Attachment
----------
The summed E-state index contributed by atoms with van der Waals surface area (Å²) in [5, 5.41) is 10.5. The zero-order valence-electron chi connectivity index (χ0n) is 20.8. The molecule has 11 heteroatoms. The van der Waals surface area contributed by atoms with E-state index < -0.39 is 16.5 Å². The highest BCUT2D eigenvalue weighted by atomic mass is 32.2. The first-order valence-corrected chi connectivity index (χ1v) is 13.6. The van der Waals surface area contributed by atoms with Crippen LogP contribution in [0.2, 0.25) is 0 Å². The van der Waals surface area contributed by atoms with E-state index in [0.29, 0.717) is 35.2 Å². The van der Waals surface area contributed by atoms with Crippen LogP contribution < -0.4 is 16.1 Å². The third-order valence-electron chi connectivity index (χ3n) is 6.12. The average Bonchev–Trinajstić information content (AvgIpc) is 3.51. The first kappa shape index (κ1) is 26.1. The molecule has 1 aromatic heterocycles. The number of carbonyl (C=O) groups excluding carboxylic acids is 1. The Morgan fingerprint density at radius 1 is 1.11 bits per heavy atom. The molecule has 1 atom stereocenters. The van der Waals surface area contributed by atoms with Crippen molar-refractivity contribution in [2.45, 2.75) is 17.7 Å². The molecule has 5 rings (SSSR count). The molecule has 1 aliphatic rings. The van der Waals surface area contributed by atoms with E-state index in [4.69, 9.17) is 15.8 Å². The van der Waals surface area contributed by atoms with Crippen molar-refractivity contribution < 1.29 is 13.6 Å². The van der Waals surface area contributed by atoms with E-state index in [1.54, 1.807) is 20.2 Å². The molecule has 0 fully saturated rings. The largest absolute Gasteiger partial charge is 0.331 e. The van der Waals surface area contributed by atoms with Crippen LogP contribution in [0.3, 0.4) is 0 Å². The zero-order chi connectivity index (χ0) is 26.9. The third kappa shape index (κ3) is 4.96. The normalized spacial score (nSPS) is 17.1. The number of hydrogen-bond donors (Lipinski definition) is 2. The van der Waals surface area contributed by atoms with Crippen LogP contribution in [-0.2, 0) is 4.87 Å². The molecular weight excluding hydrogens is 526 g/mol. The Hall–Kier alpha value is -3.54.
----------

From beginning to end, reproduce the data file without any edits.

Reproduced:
The summed E-state index contributed by atoms with van der Waals surface area (Å²) in [5, 5.41) is 10.5. The zero-order valence-electron chi connectivity index (χ0n) is 20.8. The molecule has 11 heteroatoms. The van der Waals surface area contributed by atoms with E-state index < -0.39 is 16.5 Å². The highest BCUT2D eigenvalue weighted by atomic mass is 32.2. The first-order valence-corrected chi connectivity index (χ1v) is 13.6. The van der Waals surface area contributed by atoms with Crippen LogP contribution in [0.2, 0.25) is 0 Å². The van der Waals surface area contributed by atoms with E-state index in [0.29, 0.717) is 35.2 Å². The van der Waals surface area contributed by atoms with Crippen LogP contribution < -0.4 is 16.1 Å². The third-order valence-electron chi connectivity index (χ3n) is 6.12. The average Bonchev–Trinajstić information content (AvgIpc) is 3.51. The first kappa shape index (κ1) is 26.1. The molecule has 1 aromatic heterocycles. The number of carbonyl (C=O) groups excluding carboxylic acids is 1. The Morgan fingerprint density at radius 1 is 1.11 bits per heavy atom. The molecule has 1 atom stereocenters. The van der Waals surface area contributed by atoms with Crippen molar-refractivity contribution in [2.45, 2.75) is 17.7 Å². The molecule has 5 rings (SSSR count). The molecule has 1 aliphatic rings. The van der Waals surface area contributed by atoms with E-state index in [4.69, 9.17) is 15.8 Å². The van der Waals surface area contributed by atoms with Crippen molar-refractivity contribution < 1.29 is 13.6 Å². The van der Waals surface area contributed by atoms with E-state index in [1.54, 1.807) is 20.2 Å². The molecule has 0 fully saturated rings. The largest absolute Gasteiger partial charge is 0.331 e. The van der Waals surface area contributed by atoms with Crippen LogP contribution in [0.3, 0.4) is 0 Å². The zero-order chi connectivity index (χ0) is 26.9. The third kappa shape index (κ3) is 4.96. The normalized spacial score (nSPS) is 17.1. The number of hydrogen-bond donors (Lipinski definition) is 2. The van der Waals surface area contributed by atoms with Crippen LogP contribution in [-0.2, 0) is 4.87 Å². The molecular weight excluding hydrogens is 526 g/mol. The Hall–Kier alpha value is -3.54.